Oracle wants Rimini Street, provider of third-party support for enterprise applications, to reveal the details of its business model in connection with Oracle's ongoing intellectual-property litigation against rival SAP, according to documents filed last week in U.S. District Court for the District of Nevada.
Oracle filed a lawsuit in March 2007 against SAP and its now-shuttered subsidiary TomorrowNow, which provided lower-cost support for Oracle's PeopleSoft, JD Edwards and Siebel applications.
Rimini Street, which did not respond to a request for comment, was founded by former TomorrowNow executive Seth Ravin, who left the company after SAP purchased it in 2005. The Las Vegas company, which provides support for both Oracle and SAP applications, has made a regular stream of announcements touting its growth but could find its fortunes dimmed by the cost and distraction of a legal battle with Oracle.
It is one of the more visible players in the small but growing market for third-party support, which caters to customers who have stable legacy systems and no immediate desire to upgrade, and therefore find little value in paying for a full-price vendor maintenance contract. Rimini Street promises customers will save at least 50 percent on their current maintenance bills.
Companies like Oracle are fiercely protective of their maintenance revenue streams, given the extremely high profit margins and promise of continual income even amid slower sales for new software licenses.
In its most recent quarterly statement, Oracle reported US$3.05 billion in revenues for "license updates and product support," but just $293 million in operating expenses against that total, for a roughly 90 percent profit margin.
While Oracle acknowledges that third-party support is legal, it claims that SAP and TomorrowNow managed to provide discounted support through illegal acts, such as making thousands of unauthorized copies of Oracle's software, and conducting "routine, massive and indiscriminate downloading" of support-related materials on behalf of customers who weren't entitled to them, according to the motion to compel filed against Rimini Street on Aug. 21.
SAP has said that TomorrowNow workers were authorized to download materials from Oracle's site on behalf of TomorrowNow customers, but also that some "inappropriate downloads" had occurred. SAP has also said that Oracle's software remained in TomorrowNow's systems and has denied Oracle's allegations of a wider pattern of wrongdoing.
Meanwhile, after leaving TomorrowNow Ravin has "since touted the similarities between TomorrowNow's and Rimini's offering," according to Oracle's Aug. 21 filing.
Information about Rimini Street's business model is relevant because Oracle's suit attempts to recover lost profits it claims it would have made, had "SAP not lured [customers] away with its 50% discount premised on illegal support offerings," according to the Aug. 21 motion.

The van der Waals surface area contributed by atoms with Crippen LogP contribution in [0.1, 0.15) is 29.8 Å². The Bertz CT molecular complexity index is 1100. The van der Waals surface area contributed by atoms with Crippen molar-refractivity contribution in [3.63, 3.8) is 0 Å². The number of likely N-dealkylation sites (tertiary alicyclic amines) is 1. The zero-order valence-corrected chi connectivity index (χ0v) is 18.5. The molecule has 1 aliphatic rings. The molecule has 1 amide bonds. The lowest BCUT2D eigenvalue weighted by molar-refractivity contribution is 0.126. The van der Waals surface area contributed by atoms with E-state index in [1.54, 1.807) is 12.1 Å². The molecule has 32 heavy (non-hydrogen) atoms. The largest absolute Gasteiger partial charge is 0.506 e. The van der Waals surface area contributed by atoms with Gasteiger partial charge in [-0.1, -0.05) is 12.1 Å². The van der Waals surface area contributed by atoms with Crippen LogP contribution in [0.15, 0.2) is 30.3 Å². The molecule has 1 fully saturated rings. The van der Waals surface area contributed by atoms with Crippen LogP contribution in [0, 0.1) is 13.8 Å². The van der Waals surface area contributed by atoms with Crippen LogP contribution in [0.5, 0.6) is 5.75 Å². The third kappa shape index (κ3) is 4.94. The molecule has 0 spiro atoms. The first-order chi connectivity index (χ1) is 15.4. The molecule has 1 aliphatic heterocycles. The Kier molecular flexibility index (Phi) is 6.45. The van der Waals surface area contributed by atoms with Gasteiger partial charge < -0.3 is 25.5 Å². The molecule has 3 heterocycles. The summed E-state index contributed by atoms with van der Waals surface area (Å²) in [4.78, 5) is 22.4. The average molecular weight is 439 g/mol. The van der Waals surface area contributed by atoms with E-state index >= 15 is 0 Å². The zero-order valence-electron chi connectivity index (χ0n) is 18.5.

"Rimini has attracted customers, many of them the same ones, using a similar discount," it adds. "SAP claims that Oracle may not recover lost profits for those customers, on the grounds that Oracle would not have received maintenance payments from them even if TomorrowNow had never existed -- i.e., TomorrowNow did not cause the loss, as evidenced by customers' decision to sign up with Rimini."
In making the argument, SAP is assuming Rimini's business model is legal, Oracle added. But "if, as Mr. Ravin has implied, Rimini merely replicates the illegal TomorrowNow model, then Rimini is not a legitimate alternative destination. In that case, Oracle will have the information it needs to rebut SAP's argument and pursue the profits attributable to those customers in Oracle's lost profits model."
Oracle already subpoenaed Rimini Street earlier this year, seeking a variety of data about the company's business practices. But Rimini objected to the request on a number of grounds, including confidentiality concerns and the possibility Oracle was seeking discovery related to Rimini Street "for a purpose other than the present lawsuit," according to court documents.
Ravin did sit for a deposition in May, according to Oracle's motion. During the session, he confirmed that Rimini Street was serving a number of former TomorrowNow customers, but "would not provide a single detail about how those customers are being supported," it states.
Oracle's Aug. 21 motion demands that Ravin be ordered to sit for an additional two hours of deposition; "documents sufficient to show Rimini's business model," including whether it has ever "relied on copies of customers' licensed software to provide software support"; information about any automated tools the company has used to download material from Oracle's support site; and documents tied to Rimini's preparation of tax updates for customers.
Oracle originally filed suit against SAP in a California U.S. District Court. A judge overseeing discovery issues in the case ruled that "some testimony regarding Rimini Street appears relevant to damages," according to Oracle's Aug. 21 motion.
"In doing so, [the judge] rejected the argument Rimini will likely make here, that Oracle merely seeks pre-complaint discovery in order to sue Rimini," the motion adds. "If Rimini has done nothing wrong, it has nothing to hide. If it has done something wrong, then that information is critical to Oracle's damages case against SAP, regardless of where else that discovery may lead."